Building permits ensure your safety
Are you are thinking of hiring a contractor to remodel the kitchen or add some funky new lighting to brighten up your life?
Or maybe you are hunting for a home and wondering just who did the wiring in your new place or how safe that deck might be?
Then before you sign on the dotted line head to municipal hall, warns Liz Holitzki, director of licenses, permits and bylaws for Maple Ridge.
"It should be the very first step," she says. "It'll save you a lot of time and headache." Holitzki says.
Especially if you are thinking of purchasing a home in which there's any chance changes have been made to the structure. One of the few places where contractors are held accountable is through the permit process at municipal hall, she adds.
She urges home buyers to make sure there aren't any surprise renovations and they won't be on the hook for someone else's negligence. You just need a signed letter, saying the owner allows you to check out the permit and inspection history of the house.
"Eventually, it will become your problem," she says, whether you did the work on your home or inherited it from a previous owner. "There is no way around it."
Holitzki is particularly concerned about those who purchase a former marijuana grow-op house. The permit department can tell you if the house was ever used as a grow-op, even if remediation work has been done.
"People should know especially if they have kids," she says. "It's too bad, but it's really buyer beware out there."
She's aware there is sometimes a tendency to avoid that trip to the planning department counter.
"We know it's an issue," she says of people doing renovations without permits. "We have our inspectors keeping their eyes open and we get more of our tips online now," from neighbours who can now look to see if permits have been sought.
Permits do cost money. The tally can add up to hundreds of dollars and you need one for almost every renovation you might undertake, from building a deck to setting up a sprinkler system. And even if you don't need a permit, you may need permission because of zoning issues, such as setbacks or floodplains.
But the cost of not adhering to the rules could be much more than getting the permit in the first place.
For example, if you build an illegal secondary suite in a flood plain and the municipality is alerted, you will have to tear out the entire suite out. Or you might have to start ripping apart the walls in that new kitchen to ensure the work is up to code.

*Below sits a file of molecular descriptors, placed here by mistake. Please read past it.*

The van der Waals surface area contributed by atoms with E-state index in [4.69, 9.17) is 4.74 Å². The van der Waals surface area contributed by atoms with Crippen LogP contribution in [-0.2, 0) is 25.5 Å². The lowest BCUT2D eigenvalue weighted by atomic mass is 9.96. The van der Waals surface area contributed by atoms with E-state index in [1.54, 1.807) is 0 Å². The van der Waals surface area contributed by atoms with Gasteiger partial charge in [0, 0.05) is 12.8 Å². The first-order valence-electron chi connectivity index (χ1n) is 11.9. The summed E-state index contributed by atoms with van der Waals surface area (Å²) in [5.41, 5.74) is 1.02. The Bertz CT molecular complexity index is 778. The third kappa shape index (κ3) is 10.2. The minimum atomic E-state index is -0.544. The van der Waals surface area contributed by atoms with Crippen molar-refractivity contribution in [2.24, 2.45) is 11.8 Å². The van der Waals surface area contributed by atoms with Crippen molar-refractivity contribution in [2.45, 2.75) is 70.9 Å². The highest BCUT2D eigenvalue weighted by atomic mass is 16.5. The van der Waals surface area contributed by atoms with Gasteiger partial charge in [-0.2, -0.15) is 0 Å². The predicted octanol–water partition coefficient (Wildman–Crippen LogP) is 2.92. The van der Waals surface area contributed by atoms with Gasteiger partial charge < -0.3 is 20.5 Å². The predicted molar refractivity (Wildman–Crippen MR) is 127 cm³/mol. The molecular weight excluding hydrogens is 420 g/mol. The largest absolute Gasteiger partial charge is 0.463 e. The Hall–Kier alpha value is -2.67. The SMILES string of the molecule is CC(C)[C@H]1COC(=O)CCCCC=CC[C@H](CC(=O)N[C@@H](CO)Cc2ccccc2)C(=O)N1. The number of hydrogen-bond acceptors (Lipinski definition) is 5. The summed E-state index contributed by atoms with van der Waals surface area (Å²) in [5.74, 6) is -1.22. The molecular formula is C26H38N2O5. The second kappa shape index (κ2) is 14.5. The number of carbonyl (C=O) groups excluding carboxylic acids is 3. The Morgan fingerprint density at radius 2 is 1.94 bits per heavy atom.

That might sound harsh, but Holitzki says the rules are there for a reason: safety.
Permits are linked to the inspection services at municipal hall and contractors will be held accountable for their work under the system.
Minimum standards exist in the B.C. Building Code for construction and renovation and are unwavering.
Good contractors are key to making sure your renovations are up to code. And that means first hiring a contractor who understands and is willing to honour the permit process. She also notes that the permit and inspection process helps protect homeowners from poor workmanship if the contractors they hire do not produce professional work.
"The majority of them are very good," Holitzki says, noting most of the difficulty comes if they aren't familiar with the community. "They sometimes work in several communities which all have different regulations," she says.
Make sure your contractor has a license and electricians and gas fitters should be registered with the BC Safety Authority. The Greater Vancouver Home Builders Association (GVHBA) has a code of ethics called RenoMark (http://www.gvhba.org/renomark) in which participating contractors agree to a number of ethical practices including such things as providing written, warranty-back contracts, carrying liability insurance and adhering to all permits and licenses. The GVHBA also has a list of contractors and tips on what to look for when hiring.
RenoMark isn't a legally binding promise but it does hold some weight according to GVBA president Peter Simpson, "If contractors don't play by the rules they risk being turfed from the program until they comply."